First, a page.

Effect of Behavior Change Techniques Targeting Clinicians to Improve Advance Care Planning in Heart Failure: A Systematic Review and Meta-Analysis
Schichtel M., Wee B., Perera R., Onakpoya I., Albury C.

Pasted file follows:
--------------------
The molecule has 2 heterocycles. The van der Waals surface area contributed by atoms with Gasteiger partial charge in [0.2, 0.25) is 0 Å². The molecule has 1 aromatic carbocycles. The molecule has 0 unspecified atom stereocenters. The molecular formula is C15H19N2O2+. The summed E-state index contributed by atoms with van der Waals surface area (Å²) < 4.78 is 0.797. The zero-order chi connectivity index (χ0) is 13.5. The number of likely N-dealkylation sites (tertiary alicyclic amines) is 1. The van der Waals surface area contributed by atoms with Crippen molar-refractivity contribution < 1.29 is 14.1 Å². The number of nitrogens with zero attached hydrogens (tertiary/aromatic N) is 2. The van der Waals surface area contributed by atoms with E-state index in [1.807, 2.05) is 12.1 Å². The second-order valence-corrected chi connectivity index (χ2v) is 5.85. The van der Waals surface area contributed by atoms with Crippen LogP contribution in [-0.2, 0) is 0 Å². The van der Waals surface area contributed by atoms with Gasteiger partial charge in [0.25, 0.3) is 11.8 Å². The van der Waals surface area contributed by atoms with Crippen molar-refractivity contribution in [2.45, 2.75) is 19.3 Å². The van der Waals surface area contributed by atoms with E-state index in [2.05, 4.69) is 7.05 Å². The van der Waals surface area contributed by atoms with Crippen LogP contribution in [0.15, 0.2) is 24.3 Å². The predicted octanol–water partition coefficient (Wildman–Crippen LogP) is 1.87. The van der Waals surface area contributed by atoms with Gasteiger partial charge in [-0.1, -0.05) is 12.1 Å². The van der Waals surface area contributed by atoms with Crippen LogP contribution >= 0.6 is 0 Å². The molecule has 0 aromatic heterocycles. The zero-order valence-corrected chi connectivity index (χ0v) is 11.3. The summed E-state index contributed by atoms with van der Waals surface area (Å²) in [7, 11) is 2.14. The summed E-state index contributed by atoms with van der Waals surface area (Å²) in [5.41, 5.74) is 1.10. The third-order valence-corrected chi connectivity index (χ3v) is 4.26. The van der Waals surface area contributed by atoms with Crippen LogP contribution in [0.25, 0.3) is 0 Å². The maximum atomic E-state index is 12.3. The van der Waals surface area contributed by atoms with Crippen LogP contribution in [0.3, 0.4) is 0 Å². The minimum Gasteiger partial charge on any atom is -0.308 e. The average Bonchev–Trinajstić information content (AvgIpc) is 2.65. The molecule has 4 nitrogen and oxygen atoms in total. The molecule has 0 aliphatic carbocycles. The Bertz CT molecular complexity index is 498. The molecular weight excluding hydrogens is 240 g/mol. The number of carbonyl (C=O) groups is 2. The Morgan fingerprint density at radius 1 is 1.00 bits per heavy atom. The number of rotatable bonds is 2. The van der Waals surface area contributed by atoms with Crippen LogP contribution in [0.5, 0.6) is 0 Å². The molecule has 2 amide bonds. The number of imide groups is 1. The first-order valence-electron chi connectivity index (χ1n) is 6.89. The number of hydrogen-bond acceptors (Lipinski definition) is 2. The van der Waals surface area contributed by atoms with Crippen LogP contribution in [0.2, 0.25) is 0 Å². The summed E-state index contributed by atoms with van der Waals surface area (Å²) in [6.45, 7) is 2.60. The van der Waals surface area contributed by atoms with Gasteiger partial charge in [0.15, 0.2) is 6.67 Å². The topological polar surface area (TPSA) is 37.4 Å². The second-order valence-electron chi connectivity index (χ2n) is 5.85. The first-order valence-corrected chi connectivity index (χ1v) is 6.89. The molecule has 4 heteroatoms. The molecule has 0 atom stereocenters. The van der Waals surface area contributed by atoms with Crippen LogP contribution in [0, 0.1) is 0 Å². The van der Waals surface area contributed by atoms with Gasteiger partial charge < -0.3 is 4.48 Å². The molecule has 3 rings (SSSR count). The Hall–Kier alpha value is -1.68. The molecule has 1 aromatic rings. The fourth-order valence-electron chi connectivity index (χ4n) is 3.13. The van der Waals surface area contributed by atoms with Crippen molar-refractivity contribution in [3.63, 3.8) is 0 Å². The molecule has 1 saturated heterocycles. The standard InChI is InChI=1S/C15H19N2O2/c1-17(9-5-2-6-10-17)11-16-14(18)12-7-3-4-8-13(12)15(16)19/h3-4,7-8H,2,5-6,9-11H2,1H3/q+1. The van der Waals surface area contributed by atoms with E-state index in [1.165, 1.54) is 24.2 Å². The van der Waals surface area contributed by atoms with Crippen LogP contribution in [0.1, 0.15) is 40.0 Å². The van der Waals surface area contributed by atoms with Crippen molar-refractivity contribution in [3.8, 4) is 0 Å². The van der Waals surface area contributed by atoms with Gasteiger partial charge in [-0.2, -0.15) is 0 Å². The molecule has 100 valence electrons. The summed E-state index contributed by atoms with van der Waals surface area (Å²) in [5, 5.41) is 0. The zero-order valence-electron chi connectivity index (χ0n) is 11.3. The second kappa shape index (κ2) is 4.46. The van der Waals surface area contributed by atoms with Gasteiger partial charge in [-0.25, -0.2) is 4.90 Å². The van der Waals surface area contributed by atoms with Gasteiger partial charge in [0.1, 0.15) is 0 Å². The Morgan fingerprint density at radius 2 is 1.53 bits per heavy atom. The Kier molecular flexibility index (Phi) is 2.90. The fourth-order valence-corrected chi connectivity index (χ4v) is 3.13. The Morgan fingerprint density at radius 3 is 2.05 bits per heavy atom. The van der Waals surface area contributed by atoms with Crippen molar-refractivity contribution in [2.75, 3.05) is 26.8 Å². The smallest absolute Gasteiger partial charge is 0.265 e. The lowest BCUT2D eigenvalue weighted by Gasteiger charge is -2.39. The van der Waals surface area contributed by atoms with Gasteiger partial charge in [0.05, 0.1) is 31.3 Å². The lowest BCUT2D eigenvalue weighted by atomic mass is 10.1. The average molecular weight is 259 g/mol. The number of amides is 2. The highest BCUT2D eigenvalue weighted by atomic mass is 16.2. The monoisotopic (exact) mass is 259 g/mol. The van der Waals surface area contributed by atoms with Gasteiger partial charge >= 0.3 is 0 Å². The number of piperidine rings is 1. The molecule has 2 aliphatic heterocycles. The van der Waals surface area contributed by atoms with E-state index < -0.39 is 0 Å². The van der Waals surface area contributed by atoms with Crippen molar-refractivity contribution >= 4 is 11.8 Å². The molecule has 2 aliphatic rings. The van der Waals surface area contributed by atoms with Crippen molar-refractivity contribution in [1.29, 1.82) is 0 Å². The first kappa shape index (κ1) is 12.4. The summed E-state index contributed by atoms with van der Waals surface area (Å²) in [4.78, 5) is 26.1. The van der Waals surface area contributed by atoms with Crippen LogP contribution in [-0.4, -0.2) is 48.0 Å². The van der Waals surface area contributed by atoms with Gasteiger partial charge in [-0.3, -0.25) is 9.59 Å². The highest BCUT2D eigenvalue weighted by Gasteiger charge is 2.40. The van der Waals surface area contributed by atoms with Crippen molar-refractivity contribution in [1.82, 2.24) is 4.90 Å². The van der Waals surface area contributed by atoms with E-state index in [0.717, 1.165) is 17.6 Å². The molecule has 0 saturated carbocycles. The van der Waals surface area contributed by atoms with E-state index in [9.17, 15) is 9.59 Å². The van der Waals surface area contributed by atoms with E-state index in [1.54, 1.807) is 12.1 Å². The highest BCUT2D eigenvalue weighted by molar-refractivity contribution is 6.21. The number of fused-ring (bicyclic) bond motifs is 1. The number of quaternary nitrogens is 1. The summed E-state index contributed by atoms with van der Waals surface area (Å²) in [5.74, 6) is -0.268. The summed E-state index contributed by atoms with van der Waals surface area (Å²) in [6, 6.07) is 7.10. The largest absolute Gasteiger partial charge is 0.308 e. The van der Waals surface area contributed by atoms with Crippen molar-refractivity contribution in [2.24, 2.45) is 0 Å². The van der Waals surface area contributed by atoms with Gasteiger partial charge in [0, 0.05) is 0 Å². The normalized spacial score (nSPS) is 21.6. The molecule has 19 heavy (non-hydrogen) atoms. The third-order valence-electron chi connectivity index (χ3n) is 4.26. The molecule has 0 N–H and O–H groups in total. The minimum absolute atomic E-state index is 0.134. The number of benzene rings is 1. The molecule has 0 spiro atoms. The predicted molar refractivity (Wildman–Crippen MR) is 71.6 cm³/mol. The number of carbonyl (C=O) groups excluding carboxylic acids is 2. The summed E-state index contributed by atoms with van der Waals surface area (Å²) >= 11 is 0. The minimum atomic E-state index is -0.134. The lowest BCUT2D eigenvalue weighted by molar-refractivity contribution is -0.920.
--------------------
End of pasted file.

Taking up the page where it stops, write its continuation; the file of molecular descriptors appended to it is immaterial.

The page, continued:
Abstract Background National and international guidelines recommend advance care planning (ACP) for patients with heart failure. But clinicians seem hesitant to engage with ACP. Purpose Our aim was to identify behavioral interventions with the greatest potential to engage clinicians with ACP in heart failure. Methods A systematic review and meta-analysis. We searched CINAHL, Cochrane Central Register of Controlled Trials, Database of Systematic Reviews, Embase, ERIC, Ovid MEDLINE, Science Citation Index, and PsycINFO for randomized controlled trials (RCTs) from inception to August 2018. Three reviewers independently extracted data, assessed risk of bias (Cochrane risk of bias tool), the quality of evidence (Grading of Recommendation Assessment, Development, and Evaluation), and intervention synergy according to the behavior change wheel and behavior change techniques (BCTs). Odds ratios (ORs) were calculated for pooled effects. Results Of 14,483 articles screened, we assessed the full text of 131 studies. Thirteen RCTs including 3,709 participants met all of the inclusion criteria. The BCTs of prompts/cues (OR: 4.18; 95% confidence interval [CI]: 2.03–8.59), credible source (OR: 3.24; 95% CI: 1.44–7.28), goal setting (outcome; OR: 2.67; 95% CI: 1.56–4.57), behavioral practice/rehearsal (OR: 2.64; 95% CI: 1.50–4.67), instruction on behavior performance (OR: 2.49; 95% CI: 1.63–3.79), goal setting (behavior; OR: 2.12; 95% CI: 1.57–2.87), and information about consequences (OR: 2.06; 95% CI: 1.40–3.05) showed statistically significant effects to engage clinicians with ACP. Conclusion Certain BCTs seem to improve clinicians’ practice with ACP in heart failure and merit consideration for implementation into routine clinical practice.